“It May Be That Religion is Bad For You. Really, I mean it. Seriously.

Luke 13:18-21

Getting to the Heart of Luke 

Rev. Phillip Blackburn

August 4, 2019

A little boy is playing in front of a large pane of glass.  He is maybe 4 years old and he is sitting on the ground.  He is laughing and is occupied with something on the floor that we can’t really see.  His mom is standing just outside of the shot and his dad, we assume, is filming.  The pane of glass is level with the ground, and there doesn’t seem to be much out there.  We can only see a little bit.  Just some dirt and then some tall grass, maybe a couple of feet off the ground.  As the boy plays the grass rustles just a little, hardly enough to draw the eye, but then you notice more movement and realize there is definitely something there.  And just as you realize there is something there, the head of a lioness emerges from the grass and she makes a b-line straight for the little boy.

As the lioness lunges the boy stands up and recoils, but he laughs as he does so, as do the parents.  The glass is there, of course, so there’s no harm done.  As I watched this little viral video this past week, I thought about lions and almost every time I think about lions I think about Jesus.  I think about him because in C.S. Lewis’ Narnian Chronicles, Jesus is represented by what?  A lion.  The lion’s name is Aslan.  Long before the children who have entered Narnia have met him, they’ve heard about him.  And the most famous comment about Aslan comes from Mr. Beaver.  The children have asked if Aslan is safe.  His reply has stuck with anyone who has heard it, I believe, “Who said anything about safe?  Course he isn’t safe.  But he’s good.  He’s the King, I tell you.”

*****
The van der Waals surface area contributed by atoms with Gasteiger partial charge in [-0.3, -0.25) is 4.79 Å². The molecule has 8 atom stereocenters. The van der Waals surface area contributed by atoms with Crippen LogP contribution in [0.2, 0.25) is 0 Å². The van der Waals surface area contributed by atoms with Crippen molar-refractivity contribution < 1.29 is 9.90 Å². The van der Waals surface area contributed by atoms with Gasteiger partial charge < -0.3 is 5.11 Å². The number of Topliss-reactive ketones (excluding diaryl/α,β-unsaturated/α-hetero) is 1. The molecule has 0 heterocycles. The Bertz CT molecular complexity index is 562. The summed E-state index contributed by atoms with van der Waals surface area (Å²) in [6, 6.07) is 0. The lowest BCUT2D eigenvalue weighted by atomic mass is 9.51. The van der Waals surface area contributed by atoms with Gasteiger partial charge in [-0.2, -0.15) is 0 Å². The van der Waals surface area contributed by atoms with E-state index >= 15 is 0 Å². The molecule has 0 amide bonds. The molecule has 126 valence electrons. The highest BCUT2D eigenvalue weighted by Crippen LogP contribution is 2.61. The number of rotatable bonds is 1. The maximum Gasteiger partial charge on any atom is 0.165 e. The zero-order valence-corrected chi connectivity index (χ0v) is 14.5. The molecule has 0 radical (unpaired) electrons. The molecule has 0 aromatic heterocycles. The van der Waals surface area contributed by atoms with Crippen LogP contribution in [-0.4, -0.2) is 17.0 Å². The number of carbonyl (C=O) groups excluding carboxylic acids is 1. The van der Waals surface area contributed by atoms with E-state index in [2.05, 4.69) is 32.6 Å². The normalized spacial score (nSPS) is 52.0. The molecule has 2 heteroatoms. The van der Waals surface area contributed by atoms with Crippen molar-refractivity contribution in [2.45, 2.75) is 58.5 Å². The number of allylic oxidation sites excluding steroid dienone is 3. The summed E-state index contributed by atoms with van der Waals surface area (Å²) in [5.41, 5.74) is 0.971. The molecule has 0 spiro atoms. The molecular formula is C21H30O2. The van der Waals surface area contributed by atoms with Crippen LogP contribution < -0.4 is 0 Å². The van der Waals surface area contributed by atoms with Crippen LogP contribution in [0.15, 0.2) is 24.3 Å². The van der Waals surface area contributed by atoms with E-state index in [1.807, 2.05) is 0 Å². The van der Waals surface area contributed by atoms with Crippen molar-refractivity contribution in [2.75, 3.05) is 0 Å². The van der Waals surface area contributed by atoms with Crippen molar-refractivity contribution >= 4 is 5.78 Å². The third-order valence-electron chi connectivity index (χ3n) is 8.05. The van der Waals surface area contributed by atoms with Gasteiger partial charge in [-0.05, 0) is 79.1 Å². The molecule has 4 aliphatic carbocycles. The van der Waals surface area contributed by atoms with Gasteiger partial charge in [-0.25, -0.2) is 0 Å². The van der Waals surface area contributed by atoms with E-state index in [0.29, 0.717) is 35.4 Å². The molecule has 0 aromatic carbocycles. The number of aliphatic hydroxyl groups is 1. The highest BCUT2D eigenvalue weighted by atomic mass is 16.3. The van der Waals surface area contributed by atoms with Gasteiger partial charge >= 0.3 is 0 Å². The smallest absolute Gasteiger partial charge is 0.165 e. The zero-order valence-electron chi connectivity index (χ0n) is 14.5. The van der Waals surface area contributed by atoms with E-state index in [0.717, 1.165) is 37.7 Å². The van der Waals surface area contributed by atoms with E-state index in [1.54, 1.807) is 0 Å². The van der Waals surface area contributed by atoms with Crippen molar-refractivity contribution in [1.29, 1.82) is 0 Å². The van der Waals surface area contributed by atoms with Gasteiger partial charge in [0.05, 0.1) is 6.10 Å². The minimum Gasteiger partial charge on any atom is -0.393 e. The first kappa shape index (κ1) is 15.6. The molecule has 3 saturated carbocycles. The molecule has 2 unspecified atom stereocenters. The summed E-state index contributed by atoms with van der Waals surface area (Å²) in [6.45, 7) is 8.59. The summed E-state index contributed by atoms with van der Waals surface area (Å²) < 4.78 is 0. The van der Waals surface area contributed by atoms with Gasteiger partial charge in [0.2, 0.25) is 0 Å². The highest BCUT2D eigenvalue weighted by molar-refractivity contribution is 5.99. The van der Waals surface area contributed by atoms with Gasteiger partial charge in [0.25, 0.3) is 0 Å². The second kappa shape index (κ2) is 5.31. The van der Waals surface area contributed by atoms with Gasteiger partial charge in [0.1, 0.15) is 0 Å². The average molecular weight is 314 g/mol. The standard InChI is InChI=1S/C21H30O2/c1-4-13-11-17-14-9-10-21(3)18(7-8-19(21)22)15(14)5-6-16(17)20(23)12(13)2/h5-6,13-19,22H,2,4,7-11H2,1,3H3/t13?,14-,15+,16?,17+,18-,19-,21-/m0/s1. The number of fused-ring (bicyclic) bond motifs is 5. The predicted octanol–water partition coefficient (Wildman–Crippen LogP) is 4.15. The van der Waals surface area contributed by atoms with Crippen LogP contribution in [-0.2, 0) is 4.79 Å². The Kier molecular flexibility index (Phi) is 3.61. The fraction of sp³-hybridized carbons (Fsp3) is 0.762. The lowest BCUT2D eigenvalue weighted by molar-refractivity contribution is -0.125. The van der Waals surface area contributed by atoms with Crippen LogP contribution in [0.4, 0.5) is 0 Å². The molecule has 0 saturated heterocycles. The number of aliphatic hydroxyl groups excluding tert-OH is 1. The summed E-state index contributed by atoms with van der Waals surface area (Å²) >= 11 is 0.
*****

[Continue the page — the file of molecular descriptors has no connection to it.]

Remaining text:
I think of that a lot.  He isn’t safe.  You should not conceive of your relationship with Jesus as something that brings you safety.  The truth is the closer we get to Jesus, and the more we conform our lives to his will, the harder things can get for us.  I want to say something here about Jesus that I think we don’t consider enough.  What does Jesus want from us?  Let me tell you, he wants transformation.  If you simply sit down and read a Gospel, any of the 4, with as few preconceptions as possible, this is where you will be led.  He wants transformation.  From the idea of repentance to the notion of being born again, to the call to die to ourselves and live to Christ, the Gospels are infused with the idea of transformation.

And transformation is scary, or at least it should be.  Let’s be clear about what we are talking about here.  Change is about doing something new, and it is often the word we use when we think about following Jesus.  I need to change this or that.  But change is not what he’s interested in.  Transformation is not doing something different, it is being something different.  He wants us to be a new creation.  Something entirely different.  Transformation has consequences and if we consider our lives to be a process, a pilgrimage if you will, of transformation then we should be not a little bit scared.  And if we understand that Jesus is not safe to us in this way, he is not safe if we like the status quo and like all doing and thinking all the things we already do and think, then we can understand why the leaders of the synagogue didn’t like him.

To us, this message can be shocking, but it wouldn’t have been shocking to the synagogue leaders that Saturday morning so long ago.  Jesus was there for Sabbath worship, just like every other observant Jew, and then something happened.  A woman staggered into the synagogue.  She was hunched over and could barely walk.  She would have been quite a sight.  Luke tells us she had been afflicted for 18 years.  Can you imagine that?  18 years of shuffling about.  18 years of sticking out like a sore thumb?  That was her.  But she was there to worship, or perhaps she had heard about Jesus.  Who knows.  But Jesus saw her, and he healed her.  And that’s where the fun starts.